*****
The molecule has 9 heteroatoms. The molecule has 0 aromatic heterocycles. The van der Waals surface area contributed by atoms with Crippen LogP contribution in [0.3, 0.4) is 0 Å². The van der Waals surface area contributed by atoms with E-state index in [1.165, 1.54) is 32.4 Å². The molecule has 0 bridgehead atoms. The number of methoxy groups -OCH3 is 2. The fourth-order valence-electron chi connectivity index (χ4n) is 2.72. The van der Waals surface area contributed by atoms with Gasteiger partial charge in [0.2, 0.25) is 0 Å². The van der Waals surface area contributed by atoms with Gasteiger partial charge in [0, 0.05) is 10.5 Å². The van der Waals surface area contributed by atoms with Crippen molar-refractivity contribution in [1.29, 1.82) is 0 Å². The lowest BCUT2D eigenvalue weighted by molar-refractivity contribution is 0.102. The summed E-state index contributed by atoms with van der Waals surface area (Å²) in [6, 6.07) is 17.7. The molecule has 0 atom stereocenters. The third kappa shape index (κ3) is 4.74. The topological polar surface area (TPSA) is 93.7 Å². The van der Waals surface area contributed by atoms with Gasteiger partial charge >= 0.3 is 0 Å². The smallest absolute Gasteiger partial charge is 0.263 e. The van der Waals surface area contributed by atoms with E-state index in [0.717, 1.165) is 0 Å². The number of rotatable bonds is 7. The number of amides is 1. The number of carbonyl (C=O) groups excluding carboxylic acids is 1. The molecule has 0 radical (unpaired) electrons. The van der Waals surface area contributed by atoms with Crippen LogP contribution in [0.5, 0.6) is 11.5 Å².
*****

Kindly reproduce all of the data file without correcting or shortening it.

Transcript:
The molecule has 9 heteroatoms. The molecule has 0 aromatic heterocycles. The van der Waals surface area contributed by atoms with Crippen LogP contribution in [0.3, 0.4) is 0 Å². The van der Waals surface area contributed by atoms with E-state index in [1.165, 1.54) is 32.4 Å². The molecule has 0 bridgehead atoms. The number of methoxy groups -OCH3 is 2. The fourth-order valence-electron chi connectivity index (χ4n) is 2.72. The van der Waals surface area contributed by atoms with Gasteiger partial charge in [0.2, 0.25) is 0 Å². The van der Waals surface area contributed by atoms with Gasteiger partial charge in [0, 0.05) is 10.5 Å². The van der Waals surface area contributed by atoms with Crippen molar-refractivity contribution in [1.29, 1.82) is 0 Å². The lowest BCUT2D eigenvalue weighted by molar-refractivity contribution is 0.102. The summed E-state index contributed by atoms with van der Waals surface area (Å²) in [6, 6.07) is 17.7. The molecule has 0 atom stereocenters. The third kappa shape index (κ3) is 4.74. The topological polar surface area (TPSA) is 93.7 Å². The van der Waals surface area contributed by atoms with Gasteiger partial charge >= 0.3 is 0 Å². The smallest absolute Gasteiger partial charge is 0.263 e. The van der Waals surface area contributed by atoms with E-state index in [0.717, 1.165) is 0 Å². The number of rotatable bonds is 7. The number of amides is 1. The number of carbonyl (C=O) groups excluding carboxylic acids is 1. The molecule has 0 radical (unpaired) electrons. The van der Waals surface area contributed by atoms with Crippen LogP contribution in [0.5, 0.6) is 11.5 Å².